Ballot boxes: Catalonia’s best-kept secret
Thousands of people in region coordinated activities to ensure equipment got to polling stations
For many days it was the best-kept secret in every town and neighborhood of Catalonia. As tensions grew leading up to the illegal independence referendum, small groups of people worked in secret to get the 10,000 ballot boxes and millions of ballots to the regional government’s 2,315 designated polling stations. This was a complex logistical operation that, despite the efforts of thousands of police officers to shut it down, was completed with great precision.
“It was a colossal job, only possible thanks to thousands of anonymous people,” says a person who participated in the preparations in Catalonia’s Tarragona province. “Everyone knew what they had to do and preferred not to know about everything else. At first it was almost fun, but as the day drew near and everything became tense, you became a bundle of nerves. You couldn’t share it with anyone, not even with your partner,” the person added.
Ordering, receiving, and storing 10,000 ballot boxes was challenging. If we were caught, there was no plan B A Catalan mayor
The purchase of the ballot boxes was perhaps the most important part of the whole operation. “With the ballots there was more wiggle room. They could be printed at multiple sites and on multiple dates. But ordering 10,000 ballot boxes, receiving them, storing them, and distributing them was more challenging. If we were caught, there was no plan B,” says a mayor of a town on the Mediterranean coast near the city of Girona. “I myself have no idea, nor did I want to know, who took care of it. But it wasn’t more than five or six people.”
The boxes were bought from China Smart Dragon Ballot Expert, which sent them to the town of Elna, in French Catalonia near the border, according to Catalan news site Ara. From there, they were brought into Spain by van. The secrecy, and the small number of people who participated in this phase of the operation, prevented details of how they bought and distributed the items from spreading.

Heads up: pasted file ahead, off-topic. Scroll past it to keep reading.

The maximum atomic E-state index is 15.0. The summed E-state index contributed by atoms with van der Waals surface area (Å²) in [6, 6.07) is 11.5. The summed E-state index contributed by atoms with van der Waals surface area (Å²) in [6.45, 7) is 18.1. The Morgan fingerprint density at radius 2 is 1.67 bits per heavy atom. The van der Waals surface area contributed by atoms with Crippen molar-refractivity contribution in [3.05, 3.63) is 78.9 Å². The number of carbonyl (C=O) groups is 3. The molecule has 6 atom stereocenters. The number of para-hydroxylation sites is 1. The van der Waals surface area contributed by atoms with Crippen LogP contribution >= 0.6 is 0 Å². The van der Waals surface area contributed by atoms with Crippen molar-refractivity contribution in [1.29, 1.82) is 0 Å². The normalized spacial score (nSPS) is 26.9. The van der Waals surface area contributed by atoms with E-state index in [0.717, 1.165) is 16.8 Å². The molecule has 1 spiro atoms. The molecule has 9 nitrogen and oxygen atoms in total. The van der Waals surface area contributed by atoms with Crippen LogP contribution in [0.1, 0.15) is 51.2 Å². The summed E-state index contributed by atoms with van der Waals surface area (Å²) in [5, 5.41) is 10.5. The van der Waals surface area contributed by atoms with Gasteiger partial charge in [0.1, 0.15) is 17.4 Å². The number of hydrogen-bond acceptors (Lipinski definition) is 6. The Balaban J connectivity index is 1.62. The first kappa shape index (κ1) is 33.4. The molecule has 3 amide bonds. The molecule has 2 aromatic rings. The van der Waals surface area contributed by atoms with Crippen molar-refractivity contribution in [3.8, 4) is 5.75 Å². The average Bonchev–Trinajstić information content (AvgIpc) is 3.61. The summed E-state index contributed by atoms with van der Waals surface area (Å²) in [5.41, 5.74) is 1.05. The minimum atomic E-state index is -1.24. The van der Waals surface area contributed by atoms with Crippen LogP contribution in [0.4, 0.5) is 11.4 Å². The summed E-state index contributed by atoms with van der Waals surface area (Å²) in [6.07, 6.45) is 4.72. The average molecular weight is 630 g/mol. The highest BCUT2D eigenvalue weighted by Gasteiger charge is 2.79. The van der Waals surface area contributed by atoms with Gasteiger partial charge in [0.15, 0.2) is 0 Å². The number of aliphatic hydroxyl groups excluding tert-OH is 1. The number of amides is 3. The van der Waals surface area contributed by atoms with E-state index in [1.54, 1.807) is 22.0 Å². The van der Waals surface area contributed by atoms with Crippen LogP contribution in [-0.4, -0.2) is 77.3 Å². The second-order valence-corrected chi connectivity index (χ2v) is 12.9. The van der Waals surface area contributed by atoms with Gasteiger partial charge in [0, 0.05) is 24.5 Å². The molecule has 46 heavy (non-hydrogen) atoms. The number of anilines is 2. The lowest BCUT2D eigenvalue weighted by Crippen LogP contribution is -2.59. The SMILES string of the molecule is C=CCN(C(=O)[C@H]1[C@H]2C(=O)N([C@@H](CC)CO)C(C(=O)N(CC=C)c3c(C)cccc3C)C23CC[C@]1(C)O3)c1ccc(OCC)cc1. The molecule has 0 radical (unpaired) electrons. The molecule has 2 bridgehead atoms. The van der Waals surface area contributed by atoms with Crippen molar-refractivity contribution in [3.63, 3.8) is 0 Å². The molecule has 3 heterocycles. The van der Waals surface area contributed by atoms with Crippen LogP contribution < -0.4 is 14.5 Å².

“I did not know, nor wanted to know, anything about the ballot boxes,” says a mayor from the Moianès area, north of Barcelona. “We all knew there was a coordinator and we let that person do their job. The only thing I was told was to stay calm, that [the boxes] would arrive on time,” he continued. “People might have had their phones tapped, so no one spoke over the phone or sent messages. Everything was done in person.”
The boxes passed from trunk to trunk until they reached the school A councilor from Bages
Another councilor from the neighboring district of Bages in central Catalonia explains that he did not know how the boxes would arrive “until a meeting at 9pm on Saturday night. Later I found out [how it worked]. In the town we had three polling stations with 10 ballot boxes and each location had a point person, with a fourth person to coordinate,” he explained.
It was the latter who received the call to “go to a meeting point between 12 and 1am,” the councilor said.
“They asked him not to go with his car, but with a friend’s. There, they were given the ballot boxes and they were kept in the trunk all night. Then, between 5 and 7am, he met with those responsible for each polling stations. They were transported one by one in discreet places. The boxes were passed from trunk to trunk until they reached the school,” he added.
In many other cases, the ballot boxes arrived in the municipalities days before the vote and were kept in all sorts of places: workshops, homes, cars, and churches. “I received the ballot boxes last Wednesday. A person from the party called me and asked if I would be home that afternoon. It was the signal,” explained the mayor of Empordà, in northern Catalonia. “I took two to the attic and I kept another one in a room. The worst moment was when I saw my daughter, who is eight years old. I had to turn to the poor girl and say seriously, ‘You didn’t see anything’.”
Also in Empordà, another mayor had a scare when traveling in the van loaded with referendum material. Two Civil Guard officers approached his vehicle: “It was the worst moment of his life,” recalls a colleague. “In the end, they just asked him how to get to another town and they did not even see what he was carrying. They were just lost and didn’t know the area.”
English version by Debora Almeida.